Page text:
From tiers to tables – enhancing student experience through collaborative learning spaces

Rasmussen, Gary N., Dawes, Les A., Hargreaves, Douglas, & James, Jonathan (2012) From tiers to tables – enhancing student experience through collaborative learning spaces. In Mann, Lllewellyn & Daniel, Scott (Eds.) Proceedings of the 23rd Annual Conference of the Australasian Association for Engineering Education, The Engineering & Science Education Research (ESER) group, Faculty of Engineering & Industrial Sciences, Swinburne University of Technology, Swinburne University, Melbourne, Vic..

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BACKGROUND Collaborative and active learning have been clearly identified as ways students can engage in learning with each other and the academic staff. Traditional tier based lecture theatres and the didactic style they engender are not popular with students today as evidenced by the low attendance rates for lectures. Many universities are installing spaces designed with tables for group interaction with evolutions on spaces such as the TEAL (Technology Enabled Active Learning) (Massachusetts Institute of Technology, n.d.) and SCALE-UP (Student-Centred Activities for Large-Enrolment Undergraduate Programs) (North Carolina State University, n.d.) models. Technology advances in large screen computers and applications have also aided the move to these collaborative spaces. How well have universities structured learning using these spaces and how have students engaged with the content, technology, space and each other? This paper investigates the application of collaborative learning in such spaces for a cohort of 800+ first year engineers in the context of learning about and developing professional skills representative of engineering practice. PURPOSE To determine whether moving from tiers to tables enhances the student experience. Does utilising technology rich, activity based, collaborative learning spaces lead to positive experiences and active engagement of first year undergraduate engineering students? In developing learning methodology and approach in new learning spaces, what needs to change from a more traditional lecture and tutorial configuration? DESIGN/METHOD A post delivery review and analysis of outcomes was undertaken to determine how well students and tutors engaged with learning in new collaborative learning spaces. Data was gathered via focus group and survey of tutors, students survey and attendance observations. The authors considered the unit delivery approach along with observed and surveyed outcomes then conducted further review to produce the reported results. RESULTS Results indicate high participation in the collaborative sessions while the accompanying lectures were poorly attended. Students reported a high degree of satisfaction with the learning experience; however more investigation is required to determine the degree of improvement in retained learning outcomes. Survey feedback from tutors found that students engaged well in the activities during tutorials and there was an observed improvement in the quality of professional practice modelled by students during sessions. Student feedback confirmed the positive experiences in these collaborative learning spaces with 30% improvement in satisfaction ratings from previous years. CONCLUSIONS It is concluded that the right mix of space, technology and appropriate activities does engage students, improve participation and create a rich experience to facilitate potential for improved learning outcomes. The new Collaborative Teaching Spaces, together with integrated technology and tailored activities, has transformed the delivery of this unit and improved student satisfaction in tutorials significantly.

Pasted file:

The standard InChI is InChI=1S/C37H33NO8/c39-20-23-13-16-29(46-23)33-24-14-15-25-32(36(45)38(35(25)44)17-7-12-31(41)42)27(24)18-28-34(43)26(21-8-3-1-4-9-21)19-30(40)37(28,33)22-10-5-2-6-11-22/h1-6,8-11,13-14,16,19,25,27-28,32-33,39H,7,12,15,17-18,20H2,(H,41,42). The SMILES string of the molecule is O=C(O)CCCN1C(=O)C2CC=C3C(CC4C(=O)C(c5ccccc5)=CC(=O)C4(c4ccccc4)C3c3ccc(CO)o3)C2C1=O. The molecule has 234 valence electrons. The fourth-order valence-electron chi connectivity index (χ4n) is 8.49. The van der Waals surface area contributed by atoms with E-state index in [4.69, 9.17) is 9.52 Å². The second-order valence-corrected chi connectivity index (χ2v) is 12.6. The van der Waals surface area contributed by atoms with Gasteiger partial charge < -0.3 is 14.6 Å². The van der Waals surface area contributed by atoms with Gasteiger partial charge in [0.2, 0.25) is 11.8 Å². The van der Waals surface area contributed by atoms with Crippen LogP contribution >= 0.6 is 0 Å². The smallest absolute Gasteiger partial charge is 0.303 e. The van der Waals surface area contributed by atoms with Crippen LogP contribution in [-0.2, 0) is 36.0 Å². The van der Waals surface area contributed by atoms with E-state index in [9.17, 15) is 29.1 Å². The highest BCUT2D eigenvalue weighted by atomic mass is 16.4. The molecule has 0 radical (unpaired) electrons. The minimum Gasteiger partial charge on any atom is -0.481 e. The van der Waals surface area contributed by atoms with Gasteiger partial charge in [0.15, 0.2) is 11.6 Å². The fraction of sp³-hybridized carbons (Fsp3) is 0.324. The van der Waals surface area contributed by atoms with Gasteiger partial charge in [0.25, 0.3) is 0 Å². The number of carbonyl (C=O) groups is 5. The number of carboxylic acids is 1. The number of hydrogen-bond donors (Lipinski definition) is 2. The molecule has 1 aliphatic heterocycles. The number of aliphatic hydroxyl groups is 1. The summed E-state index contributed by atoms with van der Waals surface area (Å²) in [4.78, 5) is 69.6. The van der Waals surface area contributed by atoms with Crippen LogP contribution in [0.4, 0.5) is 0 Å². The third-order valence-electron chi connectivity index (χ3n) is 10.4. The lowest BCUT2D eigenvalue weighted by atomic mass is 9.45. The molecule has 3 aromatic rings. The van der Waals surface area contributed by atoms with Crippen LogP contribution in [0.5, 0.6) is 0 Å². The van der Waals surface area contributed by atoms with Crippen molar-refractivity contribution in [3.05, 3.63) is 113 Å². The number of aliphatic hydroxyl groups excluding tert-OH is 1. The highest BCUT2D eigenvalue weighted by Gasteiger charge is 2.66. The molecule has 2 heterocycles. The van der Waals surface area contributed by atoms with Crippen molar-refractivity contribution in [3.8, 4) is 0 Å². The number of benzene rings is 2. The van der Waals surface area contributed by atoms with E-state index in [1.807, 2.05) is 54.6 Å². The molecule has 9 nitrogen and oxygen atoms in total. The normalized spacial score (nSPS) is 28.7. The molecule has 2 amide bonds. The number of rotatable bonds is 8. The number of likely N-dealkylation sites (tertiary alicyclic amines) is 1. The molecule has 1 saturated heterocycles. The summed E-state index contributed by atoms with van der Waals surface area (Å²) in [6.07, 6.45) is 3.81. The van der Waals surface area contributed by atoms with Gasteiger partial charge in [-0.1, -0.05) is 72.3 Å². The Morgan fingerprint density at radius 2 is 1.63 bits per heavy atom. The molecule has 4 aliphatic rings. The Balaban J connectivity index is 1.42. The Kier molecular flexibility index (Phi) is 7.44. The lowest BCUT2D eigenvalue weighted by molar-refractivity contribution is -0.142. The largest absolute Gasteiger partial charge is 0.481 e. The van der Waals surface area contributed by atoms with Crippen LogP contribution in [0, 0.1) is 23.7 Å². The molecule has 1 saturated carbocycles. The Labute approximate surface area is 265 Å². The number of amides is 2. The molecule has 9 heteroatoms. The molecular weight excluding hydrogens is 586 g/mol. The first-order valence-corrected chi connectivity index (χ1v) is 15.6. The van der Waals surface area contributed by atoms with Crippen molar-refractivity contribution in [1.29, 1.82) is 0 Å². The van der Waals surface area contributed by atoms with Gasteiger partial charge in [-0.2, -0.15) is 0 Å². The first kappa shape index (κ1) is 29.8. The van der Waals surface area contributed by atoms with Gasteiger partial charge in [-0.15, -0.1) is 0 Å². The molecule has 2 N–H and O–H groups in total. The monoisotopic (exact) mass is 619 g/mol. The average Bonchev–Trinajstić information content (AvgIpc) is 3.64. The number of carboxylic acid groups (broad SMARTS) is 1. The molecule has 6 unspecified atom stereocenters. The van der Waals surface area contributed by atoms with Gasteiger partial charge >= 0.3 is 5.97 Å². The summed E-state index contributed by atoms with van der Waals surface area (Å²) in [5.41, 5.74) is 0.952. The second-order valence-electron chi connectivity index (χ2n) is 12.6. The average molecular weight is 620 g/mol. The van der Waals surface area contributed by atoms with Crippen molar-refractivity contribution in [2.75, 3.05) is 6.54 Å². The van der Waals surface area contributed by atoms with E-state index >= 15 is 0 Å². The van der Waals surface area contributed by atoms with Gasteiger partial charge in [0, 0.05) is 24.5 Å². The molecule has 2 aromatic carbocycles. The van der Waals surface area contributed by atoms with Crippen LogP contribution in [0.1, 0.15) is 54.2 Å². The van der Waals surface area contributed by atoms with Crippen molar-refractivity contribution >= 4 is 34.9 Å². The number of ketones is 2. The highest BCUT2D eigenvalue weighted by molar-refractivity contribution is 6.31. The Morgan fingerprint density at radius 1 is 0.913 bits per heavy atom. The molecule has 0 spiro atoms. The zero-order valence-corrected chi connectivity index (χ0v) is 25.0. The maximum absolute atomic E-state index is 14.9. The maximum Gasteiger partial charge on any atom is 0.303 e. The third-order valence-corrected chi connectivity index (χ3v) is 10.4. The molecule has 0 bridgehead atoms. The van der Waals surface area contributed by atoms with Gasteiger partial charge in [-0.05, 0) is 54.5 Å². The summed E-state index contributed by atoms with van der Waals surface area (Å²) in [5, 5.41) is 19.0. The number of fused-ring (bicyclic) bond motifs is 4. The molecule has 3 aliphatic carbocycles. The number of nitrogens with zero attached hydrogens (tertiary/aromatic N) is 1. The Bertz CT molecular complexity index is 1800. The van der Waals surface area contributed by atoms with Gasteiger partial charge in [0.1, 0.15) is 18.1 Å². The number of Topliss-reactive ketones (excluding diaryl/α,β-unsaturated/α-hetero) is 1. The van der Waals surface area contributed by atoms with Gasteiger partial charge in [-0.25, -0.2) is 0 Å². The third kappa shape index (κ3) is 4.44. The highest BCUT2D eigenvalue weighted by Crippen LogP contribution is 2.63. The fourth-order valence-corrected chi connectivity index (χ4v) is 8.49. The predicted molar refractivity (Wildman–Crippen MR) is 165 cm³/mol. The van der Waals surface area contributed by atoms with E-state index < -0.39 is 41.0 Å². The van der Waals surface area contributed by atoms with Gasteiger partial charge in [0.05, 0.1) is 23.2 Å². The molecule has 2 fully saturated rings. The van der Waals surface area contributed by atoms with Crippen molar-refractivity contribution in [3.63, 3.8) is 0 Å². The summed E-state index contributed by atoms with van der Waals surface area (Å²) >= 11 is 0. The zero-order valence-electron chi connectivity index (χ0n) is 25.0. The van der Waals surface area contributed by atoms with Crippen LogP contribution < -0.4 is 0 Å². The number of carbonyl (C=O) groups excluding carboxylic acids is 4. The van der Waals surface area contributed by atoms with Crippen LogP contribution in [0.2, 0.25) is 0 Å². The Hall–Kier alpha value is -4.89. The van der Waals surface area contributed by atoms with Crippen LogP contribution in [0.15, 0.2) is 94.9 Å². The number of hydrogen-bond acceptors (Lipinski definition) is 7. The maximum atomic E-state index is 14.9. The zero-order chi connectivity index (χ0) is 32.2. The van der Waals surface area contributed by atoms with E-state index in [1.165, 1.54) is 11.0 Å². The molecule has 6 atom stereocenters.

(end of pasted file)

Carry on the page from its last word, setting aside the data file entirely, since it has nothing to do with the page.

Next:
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ID Code: 56049
Item Type: Conference Paper
Refereed: Yes
Keywords: Learning spaces, student experience, HERN, Collaboration
ISBN: 9780987177230
Subjects: Australian and New Zealand Standard Research Classification > ENGINEERING (090000) > INTERDISCIPLINARY ENGINEERING (091500) > Engineering Practice (091503)
Australian and New Zealand Standard Research Classification > EDUCATION (130000) > CURRICULUM AND PEDAGOGY (130200) > Science Technology and Engineering Curriculum and Pedagogy (130212)
Divisions: Current > Schools > School of Chemistry, Physics & Mechanical Engineering
Current > QUT Faculties and Divisions > Division of Administrative Services
Current > Schools > School of Earth, Environmental & Biological Sciences
Current > Institutes > Institute for Future Environments
Current > QUT Faculties and Divisions > Science & Engineering Faculty
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Copyright Owner: Copyright 2012 please consult the authors
Deposited On: 03 Jan 2013 02:33
Last Modified: 02 Mar 2015 06:15

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